Last night Fox 4 News Dallas aired a news story where reporter Shaun Rabb interviewed me about the broiling controversy surrounding District Judge Tammy Kemp (who presided over the murder trial of Amber Guyger last month) and Dallas County District Attorney Judge John Creuzot.
First a recap: Amber Guyger was a Dallas Police officer who famously shot and killed Botham Jean in his own apartment. Guyger said she thought it was her apartment and mistook Mr. Jean for an intruder. Controversy surrounded this case from the beginning. Initially the case was investigated by the Texas Rangersa and the then District Attorney Faith Johnson filed a manslaughter charge against Guyger. After Judge John Creuzot was elected District Attorney, he instructed his office to reinvestigate Guyger which ultimately resulted in the filing of a murder charge against Guyger. The case proceeded to trial before Judge Tammy Kemp in the 204th Judicial District Court. Judge Kemp issued a gag order in the case instructed both sides not to make statements about the case that would be reasonably likely to prejudice the jury. That gag order specfically said they were not prevented from giving interviews to the media about the case, only that they could not make statements likely to prejudice trial of the case (for instance, statements likely to inflame the jury, evidence that would likely be inadmissible, et cetera).
The night before the trial began, District Attorney Judge John Creuzot gave an interview on Fox 4 News where he spoke about the Guyger case. Crezuot mentioned that the family was anxious and that he felt their pain. He also stated that he was comfortable that his office was moving forward with the murder charge but that ultimately he did not know how the case would end up.
The next day in court Guyger’s defense lawyers presented the judge with the news story and argued that Creuzot had violated her gag order. Judge Kemp’s reaction – not pleased, to say the least – went viral on the internet. Eventually Judge Kemp issued a show cause order to Creuzot, which is the first step in a contempt of court allegation. Judge Kemp’s show cause order stated that Creuzot had violated her order by giving a media interview about the Guyger case. The District Attorney’s office then moved to have Judge Kemp recused (to have another judge take over the hearing). Judge Kemp referred the recusal motion to the administrative judge to appoint another judge to preside over the issue. Judge Kemp then filed an extra motion – which is what’s driving this latest round of controversy – striking the Dallas County District Attorney’s Office from defending Judge Creuzot against the contempt allegation. Judge Kemp argued that agents of the state (which assistant district attorneys are) cannot be adversarial to the state (which Judge Kemp represents in a contempt allegation) and therefore are disqualified.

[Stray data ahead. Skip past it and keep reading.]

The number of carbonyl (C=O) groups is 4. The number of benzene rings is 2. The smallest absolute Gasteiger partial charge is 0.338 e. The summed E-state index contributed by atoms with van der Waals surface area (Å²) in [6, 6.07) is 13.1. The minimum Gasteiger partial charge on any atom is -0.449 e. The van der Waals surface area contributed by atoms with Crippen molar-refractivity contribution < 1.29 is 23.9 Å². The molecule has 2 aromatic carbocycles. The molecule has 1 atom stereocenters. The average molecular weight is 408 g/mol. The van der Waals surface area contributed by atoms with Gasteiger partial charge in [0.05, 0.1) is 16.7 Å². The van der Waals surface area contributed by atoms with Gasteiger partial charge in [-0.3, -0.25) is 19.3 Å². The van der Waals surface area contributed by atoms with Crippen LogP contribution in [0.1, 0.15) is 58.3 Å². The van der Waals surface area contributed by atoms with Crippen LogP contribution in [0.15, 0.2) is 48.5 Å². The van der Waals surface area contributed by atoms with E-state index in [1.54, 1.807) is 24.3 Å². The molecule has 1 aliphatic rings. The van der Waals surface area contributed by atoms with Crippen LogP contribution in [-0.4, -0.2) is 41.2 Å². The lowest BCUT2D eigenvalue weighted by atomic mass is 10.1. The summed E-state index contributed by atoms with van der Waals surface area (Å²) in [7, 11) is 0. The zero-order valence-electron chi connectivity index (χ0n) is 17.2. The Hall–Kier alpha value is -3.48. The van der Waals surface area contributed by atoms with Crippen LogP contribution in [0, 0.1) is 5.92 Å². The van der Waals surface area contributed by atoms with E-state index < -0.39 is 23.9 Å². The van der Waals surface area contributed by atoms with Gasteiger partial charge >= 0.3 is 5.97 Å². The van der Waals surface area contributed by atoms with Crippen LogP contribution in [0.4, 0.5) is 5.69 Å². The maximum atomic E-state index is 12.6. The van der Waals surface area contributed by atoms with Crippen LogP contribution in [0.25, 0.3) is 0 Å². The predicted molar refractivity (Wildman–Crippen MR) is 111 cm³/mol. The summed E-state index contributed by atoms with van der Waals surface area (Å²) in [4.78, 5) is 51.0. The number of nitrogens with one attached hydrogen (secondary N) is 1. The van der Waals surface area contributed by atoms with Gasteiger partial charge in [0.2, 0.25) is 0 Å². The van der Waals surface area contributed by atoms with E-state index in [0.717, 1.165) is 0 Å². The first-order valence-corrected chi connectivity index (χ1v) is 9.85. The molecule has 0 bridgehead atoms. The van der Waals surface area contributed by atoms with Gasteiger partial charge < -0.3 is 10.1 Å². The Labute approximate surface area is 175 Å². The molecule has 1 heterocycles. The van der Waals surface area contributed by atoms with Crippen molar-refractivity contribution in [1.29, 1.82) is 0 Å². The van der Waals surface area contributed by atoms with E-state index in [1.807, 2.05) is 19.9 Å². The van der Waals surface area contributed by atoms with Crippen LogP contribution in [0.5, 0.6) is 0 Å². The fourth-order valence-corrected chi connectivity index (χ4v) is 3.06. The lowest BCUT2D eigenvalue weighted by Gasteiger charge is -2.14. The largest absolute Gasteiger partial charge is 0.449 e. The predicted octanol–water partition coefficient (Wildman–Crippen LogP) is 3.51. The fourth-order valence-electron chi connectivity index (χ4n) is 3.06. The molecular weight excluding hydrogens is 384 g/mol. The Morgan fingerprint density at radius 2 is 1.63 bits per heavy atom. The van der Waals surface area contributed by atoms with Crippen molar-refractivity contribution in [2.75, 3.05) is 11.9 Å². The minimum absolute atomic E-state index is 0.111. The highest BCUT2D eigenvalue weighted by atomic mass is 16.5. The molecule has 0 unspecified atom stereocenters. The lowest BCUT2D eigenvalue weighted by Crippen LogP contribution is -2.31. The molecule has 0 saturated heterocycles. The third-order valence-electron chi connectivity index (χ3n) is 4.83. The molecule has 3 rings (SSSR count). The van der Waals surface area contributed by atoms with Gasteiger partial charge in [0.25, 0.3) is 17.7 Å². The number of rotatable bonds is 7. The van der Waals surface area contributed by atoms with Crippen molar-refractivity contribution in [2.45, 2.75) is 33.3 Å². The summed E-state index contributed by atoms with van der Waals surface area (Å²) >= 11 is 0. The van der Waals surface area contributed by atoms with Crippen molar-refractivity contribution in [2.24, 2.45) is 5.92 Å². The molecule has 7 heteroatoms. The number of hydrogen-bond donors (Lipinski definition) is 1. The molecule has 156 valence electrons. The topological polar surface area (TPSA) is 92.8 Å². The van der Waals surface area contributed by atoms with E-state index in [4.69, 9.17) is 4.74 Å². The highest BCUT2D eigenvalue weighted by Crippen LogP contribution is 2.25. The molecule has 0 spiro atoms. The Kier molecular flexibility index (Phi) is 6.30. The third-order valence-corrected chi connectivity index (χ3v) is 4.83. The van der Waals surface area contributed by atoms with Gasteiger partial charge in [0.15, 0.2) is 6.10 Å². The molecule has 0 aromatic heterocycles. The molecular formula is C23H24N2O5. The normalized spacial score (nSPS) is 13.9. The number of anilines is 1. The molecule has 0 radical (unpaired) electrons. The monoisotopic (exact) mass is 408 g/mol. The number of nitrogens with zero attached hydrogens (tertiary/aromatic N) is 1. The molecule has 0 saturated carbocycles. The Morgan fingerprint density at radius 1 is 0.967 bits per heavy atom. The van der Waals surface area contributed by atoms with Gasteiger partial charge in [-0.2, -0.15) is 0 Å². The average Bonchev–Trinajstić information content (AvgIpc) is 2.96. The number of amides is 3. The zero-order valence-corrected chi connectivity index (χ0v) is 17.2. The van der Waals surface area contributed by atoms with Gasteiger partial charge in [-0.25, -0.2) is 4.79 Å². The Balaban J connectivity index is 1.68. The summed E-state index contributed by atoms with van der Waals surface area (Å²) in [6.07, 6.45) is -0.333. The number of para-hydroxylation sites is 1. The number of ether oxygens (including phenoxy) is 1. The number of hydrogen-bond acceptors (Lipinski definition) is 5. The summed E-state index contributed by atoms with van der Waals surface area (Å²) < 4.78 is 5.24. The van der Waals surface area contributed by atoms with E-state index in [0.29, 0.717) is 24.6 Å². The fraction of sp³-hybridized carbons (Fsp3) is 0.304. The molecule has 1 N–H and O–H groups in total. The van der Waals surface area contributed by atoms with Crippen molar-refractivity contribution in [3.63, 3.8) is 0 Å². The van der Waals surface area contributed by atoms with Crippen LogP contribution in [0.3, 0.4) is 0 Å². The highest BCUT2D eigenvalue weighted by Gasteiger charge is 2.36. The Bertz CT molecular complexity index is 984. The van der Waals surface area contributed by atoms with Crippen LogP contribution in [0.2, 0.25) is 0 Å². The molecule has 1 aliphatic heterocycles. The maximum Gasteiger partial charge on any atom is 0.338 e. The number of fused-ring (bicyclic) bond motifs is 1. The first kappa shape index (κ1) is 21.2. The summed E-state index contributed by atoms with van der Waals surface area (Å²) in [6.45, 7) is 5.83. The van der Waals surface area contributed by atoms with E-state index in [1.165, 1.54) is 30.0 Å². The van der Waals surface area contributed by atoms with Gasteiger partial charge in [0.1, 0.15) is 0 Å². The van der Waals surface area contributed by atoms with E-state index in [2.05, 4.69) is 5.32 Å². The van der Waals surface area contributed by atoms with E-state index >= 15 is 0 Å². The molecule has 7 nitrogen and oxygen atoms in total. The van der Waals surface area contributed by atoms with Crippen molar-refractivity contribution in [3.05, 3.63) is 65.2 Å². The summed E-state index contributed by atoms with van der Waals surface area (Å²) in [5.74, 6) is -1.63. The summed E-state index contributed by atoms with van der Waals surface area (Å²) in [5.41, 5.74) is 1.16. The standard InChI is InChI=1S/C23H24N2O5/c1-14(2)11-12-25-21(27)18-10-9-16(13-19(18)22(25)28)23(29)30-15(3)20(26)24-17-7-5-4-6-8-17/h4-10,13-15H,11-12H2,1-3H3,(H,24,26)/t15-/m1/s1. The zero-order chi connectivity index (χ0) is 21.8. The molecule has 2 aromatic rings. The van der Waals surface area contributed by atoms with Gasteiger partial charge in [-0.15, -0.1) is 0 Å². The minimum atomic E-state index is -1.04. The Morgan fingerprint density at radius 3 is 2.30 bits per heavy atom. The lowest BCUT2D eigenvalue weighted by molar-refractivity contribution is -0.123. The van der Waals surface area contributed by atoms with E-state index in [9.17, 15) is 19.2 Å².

Creuzot has retained private counsel (outside the DA’s office) and that lawyer has filed a writ of mandamus arguying (1) Judge Kemp’s gag order was unconstitutional to begin with; (2) Creuzot didn’t violate the gag order because nothing he said was actually prejudicial, (3) Judge Kemp’s order striking the DA’s office from representing Creuzot after she had been recused is void.
It’s going to be an interesting case. Not only are two powerful forces (a district judge and a district attorney) colliding, but two aspexts of the law seemingly at odds are also colliding.